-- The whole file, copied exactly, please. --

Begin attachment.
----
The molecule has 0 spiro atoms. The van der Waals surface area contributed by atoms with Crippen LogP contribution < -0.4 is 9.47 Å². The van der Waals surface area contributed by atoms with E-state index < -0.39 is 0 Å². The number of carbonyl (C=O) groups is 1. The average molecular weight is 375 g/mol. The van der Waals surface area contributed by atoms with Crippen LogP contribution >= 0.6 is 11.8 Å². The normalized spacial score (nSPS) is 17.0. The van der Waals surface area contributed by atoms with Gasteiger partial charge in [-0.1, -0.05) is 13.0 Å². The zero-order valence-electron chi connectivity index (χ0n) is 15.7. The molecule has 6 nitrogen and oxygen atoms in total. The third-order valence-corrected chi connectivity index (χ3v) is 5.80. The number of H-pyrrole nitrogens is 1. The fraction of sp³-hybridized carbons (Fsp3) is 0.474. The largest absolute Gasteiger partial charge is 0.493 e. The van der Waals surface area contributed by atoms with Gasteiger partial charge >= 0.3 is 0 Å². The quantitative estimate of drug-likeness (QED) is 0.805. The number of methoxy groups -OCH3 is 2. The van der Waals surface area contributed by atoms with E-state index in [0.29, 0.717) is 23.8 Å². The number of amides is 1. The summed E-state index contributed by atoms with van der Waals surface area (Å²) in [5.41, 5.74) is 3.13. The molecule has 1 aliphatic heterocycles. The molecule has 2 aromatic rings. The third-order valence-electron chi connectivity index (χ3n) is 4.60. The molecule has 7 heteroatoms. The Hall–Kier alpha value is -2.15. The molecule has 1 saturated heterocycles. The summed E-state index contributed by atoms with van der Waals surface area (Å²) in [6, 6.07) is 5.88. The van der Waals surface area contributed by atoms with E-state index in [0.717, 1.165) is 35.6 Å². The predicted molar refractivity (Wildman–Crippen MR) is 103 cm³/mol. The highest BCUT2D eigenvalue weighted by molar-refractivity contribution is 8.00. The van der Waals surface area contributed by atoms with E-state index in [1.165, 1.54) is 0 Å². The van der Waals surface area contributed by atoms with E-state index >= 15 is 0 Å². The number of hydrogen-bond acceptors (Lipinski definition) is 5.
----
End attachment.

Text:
The molecule has 0 spiro atoms. The van der Waals surface area contributed by atoms with Crippen LogP contribution < -0.4 is 9.47 Å². The van der Waals surface area contributed by atoms with E-state index < -0.39 is 0 Å². The number of carbonyl (C=O) groups is 1. The average molecular weight is 375 g/mol. The van der Waals surface area contributed by atoms with Crippen LogP contribution >= 0.6 is 11.8 Å². The normalized spacial score (nSPS) is 17.0. The van der Waals surface area contributed by atoms with Gasteiger partial charge in [-0.1, -0.05) is 13.0 Å². The zero-order valence-electron chi connectivity index (χ0n) is 15.7. The molecule has 6 nitrogen and oxygen atoms in total. The third-order valence-corrected chi connectivity index (χ3v) is 5.80. The number of H-pyrrole nitrogens is 1. The fraction of sp³-hybridized carbons (Fsp3) is 0.474. The largest absolute Gasteiger partial charge is 0.493 e. The van der Waals surface area contributed by atoms with Gasteiger partial charge >= 0.3 is 0 Å². The quantitative estimate of drug-likeness (QED) is 0.805. The number of methoxy groups -OCH3 is 2. The van der Waals surface area contributed by atoms with E-state index in [0.29, 0.717) is 23.8 Å². The number of amides is 1. The summed E-state index contributed by atoms with van der Waals surface area (Å²) in [5.41, 5.74) is 3.13. The molecule has 1 aliphatic heterocycles. The molecule has 2 aromatic rings. The third-order valence-electron chi connectivity index (χ3n) is 4.60. The molecule has 7 heteroatoms. The Hall–Kier alpha value is -2.15. The molecule has 1 saturated heterocycles. The summed E-state index contributed by atoms with van der Waals surface area (Å²) in [6, 6.07) is 5.88. The van der Waals surface area contributed by atoms with E-state index in [0.717, 1.165) is 35.6 Å². The predicted molar refractivity (Wildman–Crippen MR) is 103 cm³/mol. The highest BCUT2D eigenvalue weighted by molar-refractivity contribution is 8.00. The van der Waals surface area contributed by atoms with E-state index in [1.165, 1.54) is 0 Å². The van der Waals surface area contributed by atoms with E-state index >= 15 is 0 Å². The number of hydrogen-bond acceptors (Lipinski definition) is 5.